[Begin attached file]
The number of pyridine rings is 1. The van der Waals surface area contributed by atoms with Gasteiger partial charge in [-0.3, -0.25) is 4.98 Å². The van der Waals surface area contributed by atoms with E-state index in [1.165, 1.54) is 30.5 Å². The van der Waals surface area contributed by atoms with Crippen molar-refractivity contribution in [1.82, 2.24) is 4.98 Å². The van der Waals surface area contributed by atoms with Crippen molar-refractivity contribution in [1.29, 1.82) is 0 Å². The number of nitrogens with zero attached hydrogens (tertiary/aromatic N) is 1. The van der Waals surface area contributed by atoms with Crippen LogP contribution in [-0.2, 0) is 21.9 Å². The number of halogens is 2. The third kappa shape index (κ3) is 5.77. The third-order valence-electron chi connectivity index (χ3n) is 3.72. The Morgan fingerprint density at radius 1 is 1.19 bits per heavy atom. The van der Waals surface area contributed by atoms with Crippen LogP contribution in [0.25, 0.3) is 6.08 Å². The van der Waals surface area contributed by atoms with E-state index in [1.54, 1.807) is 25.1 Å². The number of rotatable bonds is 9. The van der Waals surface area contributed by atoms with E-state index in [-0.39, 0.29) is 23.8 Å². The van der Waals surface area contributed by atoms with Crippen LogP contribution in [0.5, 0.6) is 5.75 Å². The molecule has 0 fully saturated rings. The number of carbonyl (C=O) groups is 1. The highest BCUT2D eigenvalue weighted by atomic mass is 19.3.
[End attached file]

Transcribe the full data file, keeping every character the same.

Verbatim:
The number of pyridine rings is 1. The van der Waals surface area contributed by atoms with Gasteiger partial charge in [-0.3, -0.25) is 4.98 Å². The van der Waals surface area contributed by atoms with E-state index in [1.165, 1.54) is 30.5 Å². The van der Waals surface area contributed by atoms with Crippen molar-refractivity contribution in [1.82, 2.24) is 4.98 Å². The van der Waals surface area contributed by atoms with Crippen molar-refractivity contribution in [1.29, 1.82) is 0 Å². The number of nitrogens with zero attached hydrogens (tertiary/aromatic N) is 1. The van der Waals surface area contributed by atoms with Crippen LogP contribution in [-0.2, 0) is 21.9 Å². The number of halogens is 2. The third kappa shape index (κ3) is 5.77. The third-order valence-electron chi connectivity index (χ3n) is 3.72. The Morgan fingerprint density at radius 1 is 1.19 bits per heavy atom. The van der Waals surface area contributed by atoms with Crippen LogP contribution in [0.25, 0.3) is 6.08 Å². The van der Waals surface area contributed by atoms with E-state index in [1.54, 1.807) is 25.1 Å². The number of rotatable bonds is 9. The van der Waals surface area contributed by atoms with E-state index in [-0.39, 0.29) is 23.8 Å². The van der Waals surface area contributed by atoms with Crippen LogP contribution in [0.5, 0.6) is 5.75 Å². The molecule has 0 fully saturated rings. The number of carbonyl (C=O) groups is 1. The highest BCUT2D eigenvalue weighted by atomic mass is 19.3.